Vermont: A Green State or Just Green Mountains?

Vermont is known by its nickname, The Green Mountain State. (Really, it’s on our license plates.) And we are a green state. We Vermonters recycle just about everything. People are active and love the outdoors, have urban chickens or large rural, gardens. Reusable plastic bags are commonplace. People live off-grid and have solar powered houses. Living machines clean water at the rest area on I-89 in Sharon. There is a huge focus on local food and local businesses.  It’s an entirely different culture than I’ve lived in before. Sometimes the organic, granola, hippie image fits.

Yet, our towns and villages are spread far apart and many people live down winding roads, far from neighbors. Vermont is not immune to sprawl, poor development. Perhaps our population of just over 600,000 keeps it from being as noticeable as it is in other places. Vermont is not known for its public transit. Rural environments are beautiful, but it means that people often drive for every errand or outing. Small towns lack basic amenities because there is not enough population to support it. For all of the fuel-efficient cars out there, just as many or more drive larger, gas-guzzling vehicles. Vermonters drive a lot because they have to.

Overall, that doesn’t sound very green, does it? An interesting Environment 360 article from a few years back (2009) argues that New York City is the greenest place on earth, not Vermont, which is what most people think (read below).

…Vermont, in many important ways, sets a poor environmental example. Spreading people thinly across the countryside, Vermont-style, may make them look and feel green, but it actually increases the damage they do to the environment while also making that damage harder to see and to address. In the categories that matter the most, Vermont ranks low in comparison with many other American places. It has no truly significant public transit system (other than its school bus routes), and, because its population is so dispersed, it is one of the most heavily automobile-dependent states in the country. A typical Vermonter consumes 545 gallons of gasoline per year — almost a hundred gallons more than the national average.

Fast forward to 2014 (5 years after the above article), and Vermont does have public transit. It’s not significant, but it’s improving and is used by many commuters. For my own experiments, I’ve been attempting to take the bus to/from work (Burlington – Montpelier) because it actually is cheaper than driving, and it uses my time more efficiently. It’s easy enough to do a few per week, but could I get along without a car. It would be a lifestyle change. Living in Burlington or Montpelier is easier than other places if you’re trying to live car-free. Some crazy, intrepid folks bike to work year-round! And with the Burlington-based CarShareVT (similar to Zipcar), more and more people are learning to live car-free or one-car-per-household. Of course, some lifestyles do not allow this. Students are often able to do this, but those of us in the working and commuting world have a more difficult time.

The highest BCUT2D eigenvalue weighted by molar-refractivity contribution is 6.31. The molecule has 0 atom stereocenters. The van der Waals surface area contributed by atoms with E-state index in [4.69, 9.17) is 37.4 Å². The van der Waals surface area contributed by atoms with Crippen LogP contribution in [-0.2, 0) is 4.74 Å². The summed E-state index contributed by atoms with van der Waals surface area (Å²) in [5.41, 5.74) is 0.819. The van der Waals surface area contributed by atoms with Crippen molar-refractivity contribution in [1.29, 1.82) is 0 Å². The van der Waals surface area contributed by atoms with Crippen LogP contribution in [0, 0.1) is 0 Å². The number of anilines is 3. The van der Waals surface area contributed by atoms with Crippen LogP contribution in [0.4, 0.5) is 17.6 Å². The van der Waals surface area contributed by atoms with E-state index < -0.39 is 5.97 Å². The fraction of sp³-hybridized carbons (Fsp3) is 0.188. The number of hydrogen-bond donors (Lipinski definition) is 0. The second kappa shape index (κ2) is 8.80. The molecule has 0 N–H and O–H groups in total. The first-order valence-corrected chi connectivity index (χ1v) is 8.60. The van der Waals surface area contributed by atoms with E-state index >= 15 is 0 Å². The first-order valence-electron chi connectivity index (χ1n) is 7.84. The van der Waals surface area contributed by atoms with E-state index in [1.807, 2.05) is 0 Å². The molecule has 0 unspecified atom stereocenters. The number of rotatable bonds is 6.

Lately, I’m pondering how life would be without a car in Vermont. I like to think of it as going urban: living downtown, getting around on bike or bus, staying local, traveling by plane for greater distances. It’s not something I’m immediately ready or able to do, but it’s floating around in my head. Going urban in Vermont would be a challenge, though if you’re a core downtown area with everyday services, it’s not impossible. And it would come with great benefits, but challenges, too. Perhaps the advantages outweigh the disadvantages. In some places in Vermont, it would be impossible. The question that this brings to mind is: just how urban (read: environmentally friendly) can you go? Where do you live? Can you live car-free? Would you take that jump to do so? What do you think of Vermont? Green living? Green in color?

And, is living a sustainable lifestyle connected to preservation, for you? To me, it keeps the focus on the local environment and local economy, which is most definitely affiliated with historic preservation.

Preservation Photos #236

An 1848 Greek Revival style church in Weybridge, VT.

An 1848 Greek Revival style church in the Weybridge Hill Historic District. 

Vermont is filled with picture-perfect skies and beautiful historic buildings.